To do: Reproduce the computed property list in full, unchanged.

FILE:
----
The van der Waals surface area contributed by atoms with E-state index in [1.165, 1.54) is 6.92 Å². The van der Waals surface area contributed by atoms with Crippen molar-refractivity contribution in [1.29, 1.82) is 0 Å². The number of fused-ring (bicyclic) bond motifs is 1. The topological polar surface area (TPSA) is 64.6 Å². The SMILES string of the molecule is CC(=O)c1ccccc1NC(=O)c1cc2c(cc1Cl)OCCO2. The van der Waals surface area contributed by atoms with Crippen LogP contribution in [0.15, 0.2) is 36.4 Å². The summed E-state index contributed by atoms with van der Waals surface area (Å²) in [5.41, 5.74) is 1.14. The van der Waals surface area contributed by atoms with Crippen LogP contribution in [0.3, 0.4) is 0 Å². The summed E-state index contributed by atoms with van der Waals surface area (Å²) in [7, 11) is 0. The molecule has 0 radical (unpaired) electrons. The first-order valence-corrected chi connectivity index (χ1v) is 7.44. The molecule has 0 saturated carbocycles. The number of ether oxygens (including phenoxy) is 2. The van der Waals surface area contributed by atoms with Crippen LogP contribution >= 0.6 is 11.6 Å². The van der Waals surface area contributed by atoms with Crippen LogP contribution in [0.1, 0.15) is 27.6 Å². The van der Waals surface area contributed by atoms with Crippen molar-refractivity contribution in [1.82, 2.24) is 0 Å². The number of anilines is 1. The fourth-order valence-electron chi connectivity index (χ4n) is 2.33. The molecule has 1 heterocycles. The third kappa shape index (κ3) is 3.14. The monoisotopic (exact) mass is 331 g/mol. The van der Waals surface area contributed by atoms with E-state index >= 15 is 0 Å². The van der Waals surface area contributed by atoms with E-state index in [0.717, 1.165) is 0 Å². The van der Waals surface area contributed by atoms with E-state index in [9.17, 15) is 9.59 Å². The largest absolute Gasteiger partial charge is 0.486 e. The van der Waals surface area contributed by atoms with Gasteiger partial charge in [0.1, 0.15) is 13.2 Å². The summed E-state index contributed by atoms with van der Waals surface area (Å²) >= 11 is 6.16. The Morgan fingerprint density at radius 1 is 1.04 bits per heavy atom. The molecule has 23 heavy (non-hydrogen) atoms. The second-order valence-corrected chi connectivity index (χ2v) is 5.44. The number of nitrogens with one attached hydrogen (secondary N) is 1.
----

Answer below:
The van der Waals surface area contributed by atoms with E-state index in [1.165, 1.54) is 6.92 Å². The van der Waals surface area contributed by atoms with Crippen molar-refractivity contribution in [1.29, 1.82) is 0 Å². The number of fused-ring (bicyclic) bond motifs is 1. The topological polar surface area (TPSA) is 64.6 Å². The SMILES string of the molecule is CC(=O)c1ccccc1NC(=O)c1cc2c(cc1Cl)OCCO2. The van der Waals surface area contributed by atoms with Crippen LogP contribution in [0.15, 0.2) is 36.4 Å². The summed E-state index contributed by atoms with van der Waals surface area (Å²) in [5.41, 5.74) is 1.14. The van der Waals surface area contributed by atoms with Crippen LogP contribution in [0.3, 0.4) is 0 Å². The summed E-state index contributed by atoms with van der Waals surface area (Å²) in [7, 11) is 0. The molecule has 0 radical (unpaired) electrons. The first-order valence-corrected chi connectivity index (χ1v) is 7.44. The molecule has 0 saturated carbocycles. The number of ether oxygens (including phenoxy) is 2. The van der Waals surface area contributed by atoms with Crippen LogP contribution >= 0.6 is 11.6 Å². The van der Waals surface area contributed by atoms with Crippen LogP contribution in [0.1, 0.15) is 27.6 Å². The van der Waals surface area contributed by atoms with Crippen molar-refractivity contribution in [1.82, 2.24) is 0 Å². The number of anilines is 1. The fourth-order valence-electron chi connectivity index (χ4n) is 2.33. The molecule has 1 heterocycles. The third kappa shape index (κ3) is 3.14. The monoisotopic (exact) mass is 331 g/mol. The van der Waals surface area contributed by atoms with E-state index >= 15 is 0 Å². The van der Waals surface area contributed by atoms with E-state index in [0.717, 1.165) is 0 Å². The van der Waals surface area contributed by atoms with E-state index in [9.17, 15) is 9.59 Å². The largest absolute Gasteiger partial charge is 0.486 e. The van der Waals surface area contributed by atoms with Gasteiger partial charge in [0.1, 0.15) is 13.2 Å². The summed E-state index contributed by atoms with van der Waals surface area (Å²) >= 11 is 6.16. The Morgan fingerprint density at radius 1 is 1.04 bits per heavy atom. The molecule has 23 heavy (non-hydrogen) atoms. The second-order valence-corrected chi connectivity index (χ2v) is 5.44. The number of nitrogens with one attached hydrogen (secondary N) is 1.